India's Congress party was preparing to rally around the Nehru-Gandhi dynasty on Monday to snuff out possible dissent after it suffered its most humiliating defeat in an election.
Both party chief Sonia Gandhi and her son and heir apparent, Rahul, have accepted responsibility for the loss. Ahead of a top-level meeting, party sources said there was no question of either resigning their posts.
The dynasty has been the mainstay of the Congress party since Jawaharlal Nehru led India to independence in 1947 and stayed on as prime minister until he died in 1964. Nehru's daughter, Indira Gandhi, and her son, Rajiv Gandhi, both served as prime ministers and were assassinated, seven years apart.
Sonia Gandhi is Rajiv's widow and Rahul their son.
The few Congress party members who have previously raised the banner of revolt against the family have been hounded out. Some others who left the party have quietly returned.
On Monday, the Congress Working Committee (CWC), the party's highest decision-making body, was meeting to consider the election rout amid some media reports that Sonia and Rahul, who led the campaign, may offer to resign.
"Nobody knows what they will do, there is speculation in the media (about offering to quit). But even if, hypothetically, they submit their resignations, each and every member of the CWC will reject their resignations outright - including me," party general secretary Shakeel Ahmad told Reuters.
Congress, which has been in power for the past decade, won only 44 seats in the 545-member lower house of parliament - less than the one-tenth required to be recognised as the main opposition group. Both Sonia and her son won their seats in the northern state of Uttar Pradesh; Rahul with a vastly reduced majority.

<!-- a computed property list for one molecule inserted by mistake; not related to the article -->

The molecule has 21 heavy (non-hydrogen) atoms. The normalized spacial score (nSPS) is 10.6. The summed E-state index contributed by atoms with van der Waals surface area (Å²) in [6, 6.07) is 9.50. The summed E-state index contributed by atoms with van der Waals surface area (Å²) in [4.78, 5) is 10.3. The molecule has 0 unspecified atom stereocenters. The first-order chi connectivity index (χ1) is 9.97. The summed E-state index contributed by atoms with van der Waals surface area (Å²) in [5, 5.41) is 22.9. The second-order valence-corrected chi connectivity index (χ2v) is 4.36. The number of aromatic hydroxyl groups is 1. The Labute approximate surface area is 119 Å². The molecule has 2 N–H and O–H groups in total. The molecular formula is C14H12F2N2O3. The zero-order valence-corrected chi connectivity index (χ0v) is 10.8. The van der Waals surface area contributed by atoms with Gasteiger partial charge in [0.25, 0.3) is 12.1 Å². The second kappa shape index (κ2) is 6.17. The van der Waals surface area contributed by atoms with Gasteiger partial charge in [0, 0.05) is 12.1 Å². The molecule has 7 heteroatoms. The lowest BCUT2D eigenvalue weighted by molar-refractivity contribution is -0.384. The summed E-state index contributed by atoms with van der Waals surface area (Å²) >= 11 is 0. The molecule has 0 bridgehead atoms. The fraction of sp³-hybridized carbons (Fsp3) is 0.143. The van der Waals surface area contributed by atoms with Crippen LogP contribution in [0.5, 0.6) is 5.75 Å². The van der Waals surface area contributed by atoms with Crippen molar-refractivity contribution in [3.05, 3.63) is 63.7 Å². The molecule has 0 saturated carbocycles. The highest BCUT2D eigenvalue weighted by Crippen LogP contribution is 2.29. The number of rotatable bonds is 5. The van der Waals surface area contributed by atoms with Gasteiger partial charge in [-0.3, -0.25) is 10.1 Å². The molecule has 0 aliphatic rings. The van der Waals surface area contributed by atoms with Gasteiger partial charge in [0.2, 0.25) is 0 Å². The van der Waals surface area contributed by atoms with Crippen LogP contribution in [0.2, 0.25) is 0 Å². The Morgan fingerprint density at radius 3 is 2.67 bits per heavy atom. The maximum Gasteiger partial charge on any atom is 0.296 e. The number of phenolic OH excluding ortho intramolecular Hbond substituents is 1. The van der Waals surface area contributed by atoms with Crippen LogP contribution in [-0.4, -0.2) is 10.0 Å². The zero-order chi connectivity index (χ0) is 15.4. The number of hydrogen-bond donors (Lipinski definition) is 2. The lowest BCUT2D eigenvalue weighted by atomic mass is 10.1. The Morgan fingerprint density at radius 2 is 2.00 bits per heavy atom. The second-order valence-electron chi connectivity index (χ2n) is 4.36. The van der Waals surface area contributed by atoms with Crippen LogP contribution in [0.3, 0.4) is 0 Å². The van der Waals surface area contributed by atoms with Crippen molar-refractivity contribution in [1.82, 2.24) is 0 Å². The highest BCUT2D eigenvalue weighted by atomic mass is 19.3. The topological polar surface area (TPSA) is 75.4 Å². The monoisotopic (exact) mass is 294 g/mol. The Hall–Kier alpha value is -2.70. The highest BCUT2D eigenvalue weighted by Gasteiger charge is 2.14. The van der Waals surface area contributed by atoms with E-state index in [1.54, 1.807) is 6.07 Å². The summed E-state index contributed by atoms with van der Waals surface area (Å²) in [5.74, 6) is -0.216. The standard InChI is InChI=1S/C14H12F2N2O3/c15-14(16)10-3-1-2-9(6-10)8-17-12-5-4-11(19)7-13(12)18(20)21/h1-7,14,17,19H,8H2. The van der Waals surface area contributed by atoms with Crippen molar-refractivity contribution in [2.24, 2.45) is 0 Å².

The Congress rout, worse than opinion polls predicted, has deepened doubts about the leadership of Rahul, who is seen to have run a lacklustre campaign that failed to connect with voters, especially the young, where opposition leader and prime minister-to-be Narendra Modi succeeded.
Rahul has seemed remote and cut off from the party rank and file, choosing to operate through a clique of mostly unelected advisers who are under attack now following the election defeat.
A video doing the rounds showed him on the campaign trail in western Maharashtra state unable to name the party candidates in the area. During the election, Modi challenged Rahul to name 10 villages in his home constituency of Amethi.
Congress leaders sought to shift the blame to Gandhi's advisers. "It was a complete failure of our communication strategy, our media strategy," said Ashwani Kumar, a former federal minister.
While the party bosses were closing ranks behind Rahul, some Congressmen lower down revived the call for a greater role for his sister Priyanka, seen as a more natural politician.
A poster appeared in the northern town of Allahabad, with pictures of Sonia and Priyanka, calling for the younger sibling to fully embrace Congress politics.
Priyanka, a year younger than her brother, campaigned in the family's home districts mounting an aggressive challenge to Modi's high-decibel show that took the country by storm.
But the mother-of-two, who bears a resemblance to grandmother Indira Gandhi, has confined herself to only the family bastions in each election. The party says it is entirely up to her to define her political role.
That is the sort of approach that independent observers say has been the party's undoing.
"The family is the Congress's life source, its oxygen. But just by being present at the top, the family prevents the emergence of any young and dynamic leadership," The Hindu, a broadsheet daily, commented in an editorial.
"One fleeting indication in the aftermath of the election was that the Congress may turn to Priyanka Gandhi for rescue. But will that change anything, when the verdict is emphatically against the family itself?"
(Additional reporting by Nigam Prusty; Editing by Douglas Busvine and Raju Gopalakrishnan)